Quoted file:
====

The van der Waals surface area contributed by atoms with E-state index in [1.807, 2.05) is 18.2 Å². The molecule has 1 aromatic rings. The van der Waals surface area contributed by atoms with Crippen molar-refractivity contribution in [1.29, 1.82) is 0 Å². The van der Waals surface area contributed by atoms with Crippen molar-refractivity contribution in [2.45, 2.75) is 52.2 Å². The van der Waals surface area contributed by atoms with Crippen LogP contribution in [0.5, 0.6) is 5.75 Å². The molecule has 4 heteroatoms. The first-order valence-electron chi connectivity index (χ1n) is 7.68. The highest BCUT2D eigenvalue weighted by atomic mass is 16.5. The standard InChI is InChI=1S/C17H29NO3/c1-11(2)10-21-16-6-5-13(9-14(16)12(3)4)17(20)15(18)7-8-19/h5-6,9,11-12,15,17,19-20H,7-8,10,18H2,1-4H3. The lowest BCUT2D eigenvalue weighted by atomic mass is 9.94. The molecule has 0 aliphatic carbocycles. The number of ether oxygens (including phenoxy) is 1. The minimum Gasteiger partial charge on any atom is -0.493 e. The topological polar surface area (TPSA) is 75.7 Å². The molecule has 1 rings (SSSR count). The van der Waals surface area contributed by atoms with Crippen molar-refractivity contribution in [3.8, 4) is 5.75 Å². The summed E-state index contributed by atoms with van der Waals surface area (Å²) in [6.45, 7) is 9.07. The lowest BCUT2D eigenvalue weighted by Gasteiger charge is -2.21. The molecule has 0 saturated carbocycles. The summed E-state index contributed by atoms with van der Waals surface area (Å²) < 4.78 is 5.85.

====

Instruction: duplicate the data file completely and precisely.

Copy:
The van der Waals surface area contributed by atoms with E-state index in [1.807, 2.05) is 18.2 Å². The molecule has 1 aromatic rings. The van der Waals surface area contributed by atoms with Crippen molar-refractivity contribution in [1.29, 1.82) is 0 Å². The van der Waals surface area contributed by atoms with Crippen molar-refractivity contribution in [2.45, 2.75) is 52.2 Å². The van der Waals surface area contributed by atoms with Crippen LogP contribution in [0.5, 0.6) is 5.75 Å². The molecule has 4 heteroatoms. The first-order valence-electron chi connectivity index (χ1n) is 7.68. The highest BCUT2D eigenvalue weighted by atomic mass is 16.5. The standard InChI is InChI=1S/C17H29NO3/c1-11(2)10-21-16-6-5-13(9-14(16)12(3)4)17(20)15(18)7-8-19/h5-6,9,11-12,15,17,19-20H,7-8,10,18H2,1-4H3. The lowest BCUT2D eigenvalue weighted by atomic mass is 9.94. The molecule has 0 aliphatic carbocycles. The number of ether oxygens (including phenoxy) is 1. The minimum Gasteiger partial charge on any atom is -0.493 e. The topological polar surface area (TPSA) is 75.7 Å². The molecule has 1 rings (SSSR count). The van der Waals surface area contributed by atoms with Crippen molar-refractivity contribution in [3.8, 4) is 5.75 Å². The summed E-state index contributed by atoms with van der Waals surface area (Å²) in [6.45, 7) is 9.07. The lowest BCUT2D eigenvalue weighted by Gasteiger charge is -2.21. The molecule has 0 saturated carbocycles. The summed E-state index contributed by atoms with van der Waals surface area (Å²) < 4.78 is 5.85.